And what of the insurance companies? They will see most of the reason for their existence wiped away. In the UK, there are a few medical insurance companies, but nothing like the American behemoths. And they too will fight like cornered leviathans to maintain their lucrative business. Currently, they’re spending over $10m per year.

So that’s why it’s possible to have a single-payer, universal healthcare system at around half of what the government is currently paying.

BUT … 

“But this is socialism”, I’ve heard people say. Yes, it is. And? It’s a service for the whole population, paid for out of taxation. Just like the fire service, the police service, the public school service and the military. I don’t hear cries from the anti-socialists “stop taxing us to pay for the military, we’ll defend ourselves”.

“But it’s unfair, I’ll be paying for a service used by other people”. That’s right. The rich will help the poor, the healthy will help the sick. If you’re a Christian, then you’ll probably approve of this because that’s what Jesus wanted. If you’re an Atheist, you’ll definitely approve of this, because it’s the Right Thing To Do.

“But taxes” you might say, if you’re Republican. Or also if you’re Democrat – no-one actually likes being taxed. Um, no. Because the AHS would cost half of what’s currently being spent out of taxes, that leave room for a tax cut once the system is in place. TAX CUT!

“But it’s untried, untested, how can we know if it would work?” Look at the 58 countries that already have a universal healthcare system. And these aren’t just Western countries like the UK, France, Germany and Italy. They include Burkina Faso, Ghana, Bhutan and Sri Lanka  (and I bet many Americans won’t be able to find any of those on a map).

The taxation will fall more percentage-wise on the rich; the sick will consume more of the healthcare that the healthy. And that’s a good thing.

So I do support the repeal and replacement of Obamacare, but only if it’s replaced by something like the American Health Service that this essay proposes.

And there’s even something for you, Mr Trump. You can call it “Trumpcare”, because as long as Americans get the healthcare that they need, I don’t care what you call it.


Freethought Friday

Free-Thought Friday #4: Losing My Christianity: Part 1

Remember, guest bloggers are always encouraged to submit articles for Free-Thought Friday. For last weeks post explaining the expectations, click here.

Jennifer is the love of my life. Though she practiced New Age Spirituality as an adult, she was raised in a very fundamentalist form of Christianity. I think you will find her story interesting, heartbreaking, and definitely eye-opening.

The following story is one of abuse and heartache. If you know of any child that is being abused, please be their advocate, speak out for them. Some of Jennifer’s pain might have been lessened if someone had picked up the phone and actually done something.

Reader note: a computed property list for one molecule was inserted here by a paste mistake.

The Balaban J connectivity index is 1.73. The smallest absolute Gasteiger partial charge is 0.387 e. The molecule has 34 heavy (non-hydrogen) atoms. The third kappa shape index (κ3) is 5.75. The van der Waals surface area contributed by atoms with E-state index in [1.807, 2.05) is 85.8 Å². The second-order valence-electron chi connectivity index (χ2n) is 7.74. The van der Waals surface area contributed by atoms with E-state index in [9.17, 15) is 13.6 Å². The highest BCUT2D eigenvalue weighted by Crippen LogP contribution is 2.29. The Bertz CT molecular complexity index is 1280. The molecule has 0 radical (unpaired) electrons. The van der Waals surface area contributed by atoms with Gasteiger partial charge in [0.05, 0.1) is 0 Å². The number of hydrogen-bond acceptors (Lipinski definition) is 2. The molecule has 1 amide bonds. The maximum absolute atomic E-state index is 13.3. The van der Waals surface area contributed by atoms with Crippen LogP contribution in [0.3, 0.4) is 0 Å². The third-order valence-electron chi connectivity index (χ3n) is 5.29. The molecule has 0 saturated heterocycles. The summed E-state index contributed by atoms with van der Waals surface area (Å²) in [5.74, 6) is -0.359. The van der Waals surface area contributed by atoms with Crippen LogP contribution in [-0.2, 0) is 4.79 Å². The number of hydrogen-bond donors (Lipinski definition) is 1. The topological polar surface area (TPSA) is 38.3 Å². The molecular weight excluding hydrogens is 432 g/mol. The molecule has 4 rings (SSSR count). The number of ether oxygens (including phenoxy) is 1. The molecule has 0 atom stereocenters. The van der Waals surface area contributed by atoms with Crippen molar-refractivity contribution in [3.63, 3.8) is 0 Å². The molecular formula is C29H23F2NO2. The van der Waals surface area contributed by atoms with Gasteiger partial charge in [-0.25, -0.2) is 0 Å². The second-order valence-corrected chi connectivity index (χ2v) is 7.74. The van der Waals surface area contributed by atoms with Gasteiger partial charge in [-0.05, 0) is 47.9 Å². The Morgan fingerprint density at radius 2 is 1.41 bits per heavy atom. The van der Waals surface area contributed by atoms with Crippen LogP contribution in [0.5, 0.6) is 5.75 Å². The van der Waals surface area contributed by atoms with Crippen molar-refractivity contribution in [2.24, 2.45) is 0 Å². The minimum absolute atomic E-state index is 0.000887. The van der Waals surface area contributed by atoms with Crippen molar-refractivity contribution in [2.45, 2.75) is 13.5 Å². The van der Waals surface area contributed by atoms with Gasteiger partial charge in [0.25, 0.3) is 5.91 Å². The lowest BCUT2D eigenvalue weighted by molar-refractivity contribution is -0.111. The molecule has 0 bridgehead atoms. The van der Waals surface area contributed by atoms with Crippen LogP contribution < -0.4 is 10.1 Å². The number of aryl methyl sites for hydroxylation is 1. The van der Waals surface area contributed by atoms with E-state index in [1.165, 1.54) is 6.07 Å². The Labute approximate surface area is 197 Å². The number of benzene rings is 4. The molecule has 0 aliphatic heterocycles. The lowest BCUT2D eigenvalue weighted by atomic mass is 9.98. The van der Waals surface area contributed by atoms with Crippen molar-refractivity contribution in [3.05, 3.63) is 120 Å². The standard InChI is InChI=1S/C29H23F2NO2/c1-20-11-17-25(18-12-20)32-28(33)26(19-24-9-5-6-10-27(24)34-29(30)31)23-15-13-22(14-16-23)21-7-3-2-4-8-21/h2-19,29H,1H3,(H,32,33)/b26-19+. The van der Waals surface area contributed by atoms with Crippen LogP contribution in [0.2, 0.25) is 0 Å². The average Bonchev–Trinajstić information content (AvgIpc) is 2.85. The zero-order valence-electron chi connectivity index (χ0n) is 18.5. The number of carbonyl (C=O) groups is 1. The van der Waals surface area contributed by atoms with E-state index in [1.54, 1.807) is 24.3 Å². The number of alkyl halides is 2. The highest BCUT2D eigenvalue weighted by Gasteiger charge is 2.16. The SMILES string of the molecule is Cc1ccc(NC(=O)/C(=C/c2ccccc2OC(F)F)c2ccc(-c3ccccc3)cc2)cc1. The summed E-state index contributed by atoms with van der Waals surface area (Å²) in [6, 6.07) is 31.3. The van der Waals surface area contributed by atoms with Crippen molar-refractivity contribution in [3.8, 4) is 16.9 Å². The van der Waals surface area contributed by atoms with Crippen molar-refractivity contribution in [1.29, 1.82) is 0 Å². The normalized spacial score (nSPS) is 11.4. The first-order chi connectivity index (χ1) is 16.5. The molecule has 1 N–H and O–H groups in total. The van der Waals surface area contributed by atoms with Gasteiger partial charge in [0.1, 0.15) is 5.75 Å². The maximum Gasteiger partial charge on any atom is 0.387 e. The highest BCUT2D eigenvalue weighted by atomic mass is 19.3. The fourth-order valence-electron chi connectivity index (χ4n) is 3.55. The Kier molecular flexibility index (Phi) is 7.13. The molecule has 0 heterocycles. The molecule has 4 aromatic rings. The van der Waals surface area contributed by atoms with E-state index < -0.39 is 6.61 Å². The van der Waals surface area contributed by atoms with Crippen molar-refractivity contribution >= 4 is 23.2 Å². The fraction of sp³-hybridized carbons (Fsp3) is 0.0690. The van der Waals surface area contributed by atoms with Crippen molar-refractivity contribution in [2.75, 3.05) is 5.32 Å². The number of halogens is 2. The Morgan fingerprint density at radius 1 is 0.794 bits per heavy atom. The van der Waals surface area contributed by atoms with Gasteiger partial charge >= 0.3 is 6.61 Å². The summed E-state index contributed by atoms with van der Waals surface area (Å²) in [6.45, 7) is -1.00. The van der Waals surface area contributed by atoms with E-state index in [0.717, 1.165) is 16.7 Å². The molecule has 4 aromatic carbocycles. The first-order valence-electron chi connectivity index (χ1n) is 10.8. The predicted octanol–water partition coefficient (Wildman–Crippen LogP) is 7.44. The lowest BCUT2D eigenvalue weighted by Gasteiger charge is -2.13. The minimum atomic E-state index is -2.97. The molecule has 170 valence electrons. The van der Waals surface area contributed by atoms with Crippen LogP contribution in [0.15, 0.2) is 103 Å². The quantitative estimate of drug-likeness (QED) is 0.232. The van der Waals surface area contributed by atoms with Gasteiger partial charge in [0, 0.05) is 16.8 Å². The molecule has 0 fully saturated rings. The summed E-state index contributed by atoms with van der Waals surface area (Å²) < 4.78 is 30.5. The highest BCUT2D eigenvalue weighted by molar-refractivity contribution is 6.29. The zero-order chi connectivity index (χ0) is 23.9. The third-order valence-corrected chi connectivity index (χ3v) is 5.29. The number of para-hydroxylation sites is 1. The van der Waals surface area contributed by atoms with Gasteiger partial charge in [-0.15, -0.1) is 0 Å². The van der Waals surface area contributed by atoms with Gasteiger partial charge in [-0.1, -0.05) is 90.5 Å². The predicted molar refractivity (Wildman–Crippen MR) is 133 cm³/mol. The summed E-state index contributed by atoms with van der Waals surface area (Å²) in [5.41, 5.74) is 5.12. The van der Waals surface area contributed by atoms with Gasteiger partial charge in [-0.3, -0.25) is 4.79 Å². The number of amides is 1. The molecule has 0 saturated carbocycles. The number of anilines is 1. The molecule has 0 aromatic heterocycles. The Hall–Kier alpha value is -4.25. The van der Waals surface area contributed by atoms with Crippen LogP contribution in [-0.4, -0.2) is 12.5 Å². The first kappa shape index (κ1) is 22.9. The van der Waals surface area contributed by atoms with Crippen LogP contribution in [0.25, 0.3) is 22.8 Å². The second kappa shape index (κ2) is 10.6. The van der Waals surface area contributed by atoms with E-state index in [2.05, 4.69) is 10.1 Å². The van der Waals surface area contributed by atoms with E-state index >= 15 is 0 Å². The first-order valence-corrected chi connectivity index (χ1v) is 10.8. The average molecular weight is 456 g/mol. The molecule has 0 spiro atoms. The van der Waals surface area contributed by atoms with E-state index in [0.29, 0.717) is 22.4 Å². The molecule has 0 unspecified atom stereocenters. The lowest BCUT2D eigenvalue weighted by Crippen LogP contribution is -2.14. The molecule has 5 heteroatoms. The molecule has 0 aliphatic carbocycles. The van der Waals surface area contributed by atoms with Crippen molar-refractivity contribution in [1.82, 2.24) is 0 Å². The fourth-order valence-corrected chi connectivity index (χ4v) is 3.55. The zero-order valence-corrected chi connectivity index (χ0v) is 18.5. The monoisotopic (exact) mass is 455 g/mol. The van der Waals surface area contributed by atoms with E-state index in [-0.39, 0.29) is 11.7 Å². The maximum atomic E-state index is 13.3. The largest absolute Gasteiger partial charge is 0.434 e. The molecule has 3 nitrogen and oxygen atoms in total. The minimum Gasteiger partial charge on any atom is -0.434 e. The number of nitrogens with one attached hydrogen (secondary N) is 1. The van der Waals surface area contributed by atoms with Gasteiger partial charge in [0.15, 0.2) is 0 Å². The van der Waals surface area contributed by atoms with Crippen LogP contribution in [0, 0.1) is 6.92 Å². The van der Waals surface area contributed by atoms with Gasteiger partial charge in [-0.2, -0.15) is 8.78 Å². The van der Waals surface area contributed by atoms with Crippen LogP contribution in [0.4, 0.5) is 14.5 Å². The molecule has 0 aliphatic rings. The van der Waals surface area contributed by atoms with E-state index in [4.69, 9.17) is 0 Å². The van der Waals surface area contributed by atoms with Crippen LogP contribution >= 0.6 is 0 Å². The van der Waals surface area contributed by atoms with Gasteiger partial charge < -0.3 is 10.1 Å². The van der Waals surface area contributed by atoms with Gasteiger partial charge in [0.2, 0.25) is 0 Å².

To report child abuse call the national child abuse hotline 1-800-4-A-Child (1-800-422-4453)


I was raised as a Christian in the deep south by two very strict fundamentalists. My dad was the stricter of the two, and did not allow me to cut my hair, pierce my ears, go to public school, listen to secular music of any kind, or wear blue jeans. He dressed me up like a cliché pentecostal girl, and it was quite embarrassing to go out in public. My mom was pretty much the stigma of the passive good wife, submitting completely to a husband who was emotionally and physically abusive. This man was a tyrant, and had ridiculous notions of reality. This was during the 80’s and 90’s, so the AIDS scare was in full force, and my father has fallen for the rhetoric of stupid the entire time I’ve known him. He was full of hatred for gays, and I recall an occasion where we had visited a fast food place where the server seemed slightly effeminate. This sounded alarm bells for my dad, and despite the fact that he, having been a mere cashier, didn’t even touch the food, dad threw the bags immediately in trash. Since we hadn’t had anything to eat that day, we were starving, so it was quite the outrageous overreaction. Before this, I hadn’t really questioned theism much, but having finally reached the age of reason (I was 11 at the time), I began to wonder if these beliefs were worthy of holding if they led to such irrational hatred for others who were different.

After having spent years being beaten and emotionally scarred by this man, mom and I started to feel as though the relationship wasn’t working out, so we made plans to leave him behind and go out in the world on our own. Still the good little god-loving girl, I prayed and prayed for mom to leave, and for him to be with us during these struggles so we would be safe. Well, that didn’t work out so well. We would leave, and she kept falling for his charms and empty promises of change. Each time they reunited, the abuse got worse for me. He felt I had betrayed him, and made his feeling clear every time I walked by with a pinch of my arm, a slap to the back of my head, or a hateful glare. He would do this to me, then go over to mom and whisper sweet nothings until she would giggle like a doe-eyed teenager. This made me utterly sick, and I didn’t understand why she had chosen to continuously to go back to him. I knew he would just hit, kick, and choke her again after he felt comfortable enough in the relationship to do so. In tears, I reached out to god, but it no longer felt as though he were present; instead there was a cold emptiness and sense of total abandonment, betrayal, and utter lack of regard for my life. I felt I had no one – for dad had isolated us both from other family members, and now it seemed there was absolutely no one in the world who cared about my well-being, especially my parents.